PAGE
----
As netizens flooded social media demanding justice for 13-year-old Nirmala Pant, who was raped and subsequently murdered in July 2018, with the hashtag #JusticeForNirmala and #JusticeForNirmalaPanta, the issue has drawn the attention of Nepal Police.

In the last couple of days, social media users are persistently commenting #JusticeForNirmala in the social media posts of high level government officials, law enforcement agencies, international organizations, and top politicians.

The comments with the hashtag had surpassed 600,000 in the profile picture of Prime Minister KP Sharma Oli on his Facebook page until Tuesday afternoon. Netizens plan to surpass one million comments in Oli’s profile picture alone.

Netizens have also commented #JusticeForNirmalaPanta on the pictures posted by the Facebook page of Nepal Police, co-chairman of Nepal Communist Party Pushpa Kamal Dahal, UN Women, United Nations Human Rights, and president of Nepali Congress Sher Bahadur Deuba, among others.

Netizens have shared that the movement was to remind authorities concerned about the delay in providing justice to Nirmala even though more than two years have passed since the incident. Similarly, the comments on the pages of international rights organisations are said to be a part of making the global community aware of the delay in justice for the 13-year-old victim.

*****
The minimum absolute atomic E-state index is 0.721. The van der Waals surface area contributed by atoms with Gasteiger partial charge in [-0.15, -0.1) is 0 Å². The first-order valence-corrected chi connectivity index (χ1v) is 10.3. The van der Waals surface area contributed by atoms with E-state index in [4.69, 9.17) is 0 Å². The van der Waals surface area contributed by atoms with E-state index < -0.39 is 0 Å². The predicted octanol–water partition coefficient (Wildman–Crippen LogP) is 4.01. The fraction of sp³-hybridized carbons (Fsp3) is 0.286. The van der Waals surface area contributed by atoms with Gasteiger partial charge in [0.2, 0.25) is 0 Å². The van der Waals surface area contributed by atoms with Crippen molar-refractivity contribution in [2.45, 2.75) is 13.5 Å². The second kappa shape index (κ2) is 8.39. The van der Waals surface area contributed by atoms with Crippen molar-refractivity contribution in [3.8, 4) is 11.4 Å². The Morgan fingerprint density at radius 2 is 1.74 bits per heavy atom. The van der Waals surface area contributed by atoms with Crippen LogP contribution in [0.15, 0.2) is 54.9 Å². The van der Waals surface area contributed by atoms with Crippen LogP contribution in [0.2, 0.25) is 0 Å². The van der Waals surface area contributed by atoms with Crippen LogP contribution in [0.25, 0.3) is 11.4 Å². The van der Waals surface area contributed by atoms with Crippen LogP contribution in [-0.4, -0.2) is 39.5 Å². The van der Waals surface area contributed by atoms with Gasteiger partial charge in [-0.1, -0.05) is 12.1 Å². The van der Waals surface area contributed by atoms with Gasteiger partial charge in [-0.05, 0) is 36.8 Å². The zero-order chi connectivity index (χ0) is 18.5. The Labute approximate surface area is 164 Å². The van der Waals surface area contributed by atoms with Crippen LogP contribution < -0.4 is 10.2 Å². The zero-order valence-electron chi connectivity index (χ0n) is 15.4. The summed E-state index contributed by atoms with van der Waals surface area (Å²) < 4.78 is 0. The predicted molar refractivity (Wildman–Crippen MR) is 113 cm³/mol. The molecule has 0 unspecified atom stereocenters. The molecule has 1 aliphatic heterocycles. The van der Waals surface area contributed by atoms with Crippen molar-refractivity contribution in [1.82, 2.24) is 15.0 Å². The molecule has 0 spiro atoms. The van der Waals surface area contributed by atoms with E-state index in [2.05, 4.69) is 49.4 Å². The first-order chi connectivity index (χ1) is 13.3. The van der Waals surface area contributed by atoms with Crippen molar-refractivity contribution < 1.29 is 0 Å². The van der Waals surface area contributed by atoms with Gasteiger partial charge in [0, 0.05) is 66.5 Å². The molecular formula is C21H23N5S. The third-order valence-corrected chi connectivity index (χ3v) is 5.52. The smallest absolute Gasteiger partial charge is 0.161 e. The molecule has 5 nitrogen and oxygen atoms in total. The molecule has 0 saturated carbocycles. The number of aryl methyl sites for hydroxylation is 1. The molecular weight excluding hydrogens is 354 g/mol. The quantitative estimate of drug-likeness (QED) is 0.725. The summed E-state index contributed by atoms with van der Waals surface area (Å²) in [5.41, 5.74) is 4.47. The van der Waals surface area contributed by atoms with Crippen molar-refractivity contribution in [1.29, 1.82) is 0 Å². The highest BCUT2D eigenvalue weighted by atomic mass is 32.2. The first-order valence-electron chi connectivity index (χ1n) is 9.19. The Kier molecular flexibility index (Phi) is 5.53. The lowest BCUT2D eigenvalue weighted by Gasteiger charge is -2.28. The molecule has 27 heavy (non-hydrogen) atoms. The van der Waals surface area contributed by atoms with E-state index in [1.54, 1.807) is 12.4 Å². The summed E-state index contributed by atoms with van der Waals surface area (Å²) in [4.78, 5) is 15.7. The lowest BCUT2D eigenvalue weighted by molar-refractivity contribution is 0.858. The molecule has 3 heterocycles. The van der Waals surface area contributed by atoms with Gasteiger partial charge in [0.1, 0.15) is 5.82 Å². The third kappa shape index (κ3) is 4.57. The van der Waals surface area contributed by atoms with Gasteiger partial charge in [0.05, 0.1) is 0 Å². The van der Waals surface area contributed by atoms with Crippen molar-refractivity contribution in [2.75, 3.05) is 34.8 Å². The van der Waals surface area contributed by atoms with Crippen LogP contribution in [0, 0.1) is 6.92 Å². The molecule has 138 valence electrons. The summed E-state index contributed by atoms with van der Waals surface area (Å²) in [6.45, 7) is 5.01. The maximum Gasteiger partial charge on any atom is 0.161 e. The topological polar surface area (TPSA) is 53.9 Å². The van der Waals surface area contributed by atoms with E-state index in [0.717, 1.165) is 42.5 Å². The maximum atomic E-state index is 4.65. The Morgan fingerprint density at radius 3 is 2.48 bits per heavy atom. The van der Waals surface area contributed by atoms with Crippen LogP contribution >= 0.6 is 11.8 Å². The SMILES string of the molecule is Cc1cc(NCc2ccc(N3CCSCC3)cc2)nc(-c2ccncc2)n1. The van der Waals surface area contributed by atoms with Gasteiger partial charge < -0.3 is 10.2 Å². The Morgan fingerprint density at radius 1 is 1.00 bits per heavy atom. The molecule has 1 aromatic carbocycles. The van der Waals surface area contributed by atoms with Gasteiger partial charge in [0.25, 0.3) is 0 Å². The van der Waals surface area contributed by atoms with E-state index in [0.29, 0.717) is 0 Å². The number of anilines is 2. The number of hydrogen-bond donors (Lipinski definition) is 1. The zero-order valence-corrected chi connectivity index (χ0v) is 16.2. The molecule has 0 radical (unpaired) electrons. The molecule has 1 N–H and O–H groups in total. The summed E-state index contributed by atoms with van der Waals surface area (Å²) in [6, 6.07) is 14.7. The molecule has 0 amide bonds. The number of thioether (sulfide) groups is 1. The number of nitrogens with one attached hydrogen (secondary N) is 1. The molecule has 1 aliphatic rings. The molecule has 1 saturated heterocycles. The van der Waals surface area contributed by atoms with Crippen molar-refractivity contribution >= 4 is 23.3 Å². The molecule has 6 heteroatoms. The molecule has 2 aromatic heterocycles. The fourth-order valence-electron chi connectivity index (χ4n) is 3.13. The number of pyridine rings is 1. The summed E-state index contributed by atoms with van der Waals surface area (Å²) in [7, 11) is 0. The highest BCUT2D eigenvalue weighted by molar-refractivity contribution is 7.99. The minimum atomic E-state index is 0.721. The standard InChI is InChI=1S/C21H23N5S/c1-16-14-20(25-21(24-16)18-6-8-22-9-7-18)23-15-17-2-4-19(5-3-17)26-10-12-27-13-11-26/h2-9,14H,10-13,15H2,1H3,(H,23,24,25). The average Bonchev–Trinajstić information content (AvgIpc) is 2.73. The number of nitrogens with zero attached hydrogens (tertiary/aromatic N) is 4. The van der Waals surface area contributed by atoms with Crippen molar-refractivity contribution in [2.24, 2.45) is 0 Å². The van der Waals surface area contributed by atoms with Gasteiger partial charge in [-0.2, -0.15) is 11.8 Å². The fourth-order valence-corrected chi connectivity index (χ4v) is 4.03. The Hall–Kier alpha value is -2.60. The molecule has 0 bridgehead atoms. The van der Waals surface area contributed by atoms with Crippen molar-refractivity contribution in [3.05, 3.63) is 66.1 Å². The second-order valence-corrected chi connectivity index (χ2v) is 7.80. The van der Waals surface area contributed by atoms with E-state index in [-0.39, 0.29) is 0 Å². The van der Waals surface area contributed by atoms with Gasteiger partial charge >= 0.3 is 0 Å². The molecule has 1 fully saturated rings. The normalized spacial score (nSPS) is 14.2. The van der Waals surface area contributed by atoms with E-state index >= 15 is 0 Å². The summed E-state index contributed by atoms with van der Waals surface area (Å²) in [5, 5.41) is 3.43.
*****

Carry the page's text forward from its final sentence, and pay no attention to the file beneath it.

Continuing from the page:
Around a dozen different investigation committees have been formed by Nepal Police and the government to probe into the incident, but authorities have been unable to arrest the perpetrator/s.

“Investigation is ongoing by conducting DNA tests, through phone records, by searching and detaining individuals suspected of the crime, and interrogating many individuals. The investigation is still underway as we are focusing on different aspects of the incident,” said Senior Superintendent of Police (SSP) Kuber Kadayat, central police spokesperson.

The recent report by a team formed by Nepal Police under the leadership of Deputy Inspector General of Police Suraj KC to probe and analyse the former reports and investigations into the case and suggest a way forward had recommended the authority to focus on circumstantial evidence over DNA.

Though DNA is considered major evidence, a committee by National Human Rights Commission, including forensic experts, had earlier found serious lapses in collection of the DNA sample from the victim and lack of scientific methods applied during the DNA test.

As the investigation is claimed to be ongoing, senior officers in Nepal Police say that they are in search of concrete evidence.

“As the DNA does not seem a way forward in the case, we need concrete evidence against the accused to prove the crime. A lack of evidence can help the criminal walk scot free,” said Kadayat.

As per Kadayat, some cases take time in finding something concrete or essential related to the case.
“We are serious about the case. The perpetrators will be arrested sooner or later with a concrete evidence to back their involvement,” Kadayat added.